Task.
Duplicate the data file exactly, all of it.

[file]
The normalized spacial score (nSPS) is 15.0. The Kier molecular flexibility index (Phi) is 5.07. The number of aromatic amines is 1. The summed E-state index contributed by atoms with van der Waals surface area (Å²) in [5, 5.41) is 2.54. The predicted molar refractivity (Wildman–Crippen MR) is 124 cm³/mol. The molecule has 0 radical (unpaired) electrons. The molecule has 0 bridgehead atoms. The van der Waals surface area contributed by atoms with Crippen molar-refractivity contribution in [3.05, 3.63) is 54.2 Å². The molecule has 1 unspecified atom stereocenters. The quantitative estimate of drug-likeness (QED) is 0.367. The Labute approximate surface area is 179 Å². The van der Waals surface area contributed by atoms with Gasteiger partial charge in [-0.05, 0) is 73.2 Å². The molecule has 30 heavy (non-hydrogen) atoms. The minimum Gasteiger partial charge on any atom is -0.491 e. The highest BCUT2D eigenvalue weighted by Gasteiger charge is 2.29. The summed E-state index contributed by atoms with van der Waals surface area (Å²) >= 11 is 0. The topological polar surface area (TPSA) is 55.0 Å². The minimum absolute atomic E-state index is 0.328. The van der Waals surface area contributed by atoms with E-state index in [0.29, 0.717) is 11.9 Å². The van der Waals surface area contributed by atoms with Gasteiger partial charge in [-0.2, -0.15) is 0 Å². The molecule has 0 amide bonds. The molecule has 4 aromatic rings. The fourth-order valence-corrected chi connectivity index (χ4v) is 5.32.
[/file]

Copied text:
The normalized spacial score (nSPS) is 15.0. The Kier molecular flexibility index (Phi) is 5.07. The number of aromatic amines is 1. The summed E-state index contributed by atoms with van der Waals surface area (Å²) in [5, 5.41) is 2.54. The predicted molar refractivity (Wildman–Crippen MR) is 124 cm³/mol. The molecule has 0 radical (unpaired) electrons. The molecule has 0 bridgehead atoms. The van der Waals surface area contributed by atoms with Crippen molar-refractivity contribution in [3.05, 3.63) is 54.2 Å². The molecule has 1 unspecified atom stereocenters. The quantitative estimate of drug-likeness (QED) is 0.367. The Labute approximate surface area is 179 Å². The van der Waals surface area contributed by atoms with Gasteiger partial charge in [-0.05, 0) is 73.2 Å². The molecule has 30 heavy (non-hydrogen) atoms. The minimum Gasteiger partial charge on any atom is -0.491 e. The highest BCUT2D eigenvalue weighted by Gasteiger charge is 2.29. The summed E-state index contributed by atoms with van der Waals surface area (Å²) >= 11 is 0. The topological polar surface area (TPSA) is 55.0 Å². The minimum absolute atomic E-state index is 0.328. The van der Waals surface area contributed by atoms with E-state index in [0.29, 0.717) is 11.9 Å². The van der Waals surface area contributed by atoms with Gasteiger partial charge in [-0.2, -0.15) is 0 Å². The molecule has 0 amide bonds. The molecule has 4 aromatic rings. The fourth-order valence-corrected chi connectivity index (χ4v) is 5.32.